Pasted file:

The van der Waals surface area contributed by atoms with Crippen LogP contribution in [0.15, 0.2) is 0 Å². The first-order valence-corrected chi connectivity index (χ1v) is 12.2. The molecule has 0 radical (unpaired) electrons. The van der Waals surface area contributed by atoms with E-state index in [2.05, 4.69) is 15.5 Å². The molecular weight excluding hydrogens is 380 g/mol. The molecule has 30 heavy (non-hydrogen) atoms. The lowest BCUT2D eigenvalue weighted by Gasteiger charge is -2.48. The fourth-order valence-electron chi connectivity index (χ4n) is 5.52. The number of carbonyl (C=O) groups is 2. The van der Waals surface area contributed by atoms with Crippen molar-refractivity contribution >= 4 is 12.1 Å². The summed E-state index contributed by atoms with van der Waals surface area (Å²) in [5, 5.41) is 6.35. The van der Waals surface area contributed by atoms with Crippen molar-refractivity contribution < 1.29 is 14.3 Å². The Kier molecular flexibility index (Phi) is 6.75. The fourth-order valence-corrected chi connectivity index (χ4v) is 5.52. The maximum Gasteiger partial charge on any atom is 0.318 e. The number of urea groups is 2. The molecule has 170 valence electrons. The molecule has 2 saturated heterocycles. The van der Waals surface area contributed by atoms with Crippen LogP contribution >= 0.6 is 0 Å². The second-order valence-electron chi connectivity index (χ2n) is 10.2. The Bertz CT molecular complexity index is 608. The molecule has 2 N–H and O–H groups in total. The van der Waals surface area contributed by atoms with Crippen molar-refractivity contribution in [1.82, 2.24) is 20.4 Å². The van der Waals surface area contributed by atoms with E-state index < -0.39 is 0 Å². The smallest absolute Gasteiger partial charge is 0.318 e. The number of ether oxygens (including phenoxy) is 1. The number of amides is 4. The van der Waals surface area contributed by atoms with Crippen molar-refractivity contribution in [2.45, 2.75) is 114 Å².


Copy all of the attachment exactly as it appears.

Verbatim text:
The van der Waals surface area contributed by atoms with Crippen LogP contribution in [0.15, 0.2) is 0 Å². The first-order valence-corrected chi connectivity index (χ1v) is 12.2. The molecule has 0 radical (unpaired) electrons. The van der Waals surface area contributed by atoms with E-state index in [2.05, 4.69) is 15.5 Å². The molecular weight excluding hydrogens is 380 g/mol. The molecule has 30 heavy (non-hydrogen) atoms. The lowest BCUT2D eigenvalue weighted by Gasteiger charge is -2.48. The fourth-order valence-electron chi connectivity index (χ4n) is 5.52. The number of carbonyl (C=O) groups is 2. The van der Waals surface area contributed by atoms with Crippen molar-refractivity contribution >= 4 is 12.1 Å². The summed E-state index contributed by atoms with van der Waals surface area (Å²) in [5, 5.41) is 6.35. The van der Waals surface area contributed by atoms with Crippen molar-refractivity contribution < 1.29 is 14.3 Å². The Kier molecular flexibility index (Phi) is 6.75. The fourth-order valence-corrected chi connectivity index (χ4v) is 5.52. The maximum Gasteiger partial charge on any atom is 0.318 e. The number of urea groups is 2. The molecule has 170 valence electrons. The molecule has 2 saturated heterocycles. The van der Waals surface area contributed by atoms with Crippen LogP contribution >= 0.6 is 0 Å². The second-order valence-electron chi connectivity index (χ2n) is 10.2. The Bertz CT molecular complexity index is 608. The molecule has 2 N–H and O–H groups in total. The van der Waals surface area contributed by atoms with Crippen molar-refractivity contribution in [1.82, 2.24) is 20.4 Å². The van der Waals surface area contributed by atoms with E-state index < -0.39 is 0 Å². The smallest absolute Gasteiger partial charge is 0.318 e. The number of ether oxygens (including phenoxy) is 1. The number of amides is 4. The van der Waals surface area contributed by atoms with Crippen molar-refractivity contribution in [2.45, 2.75) is 114 Å².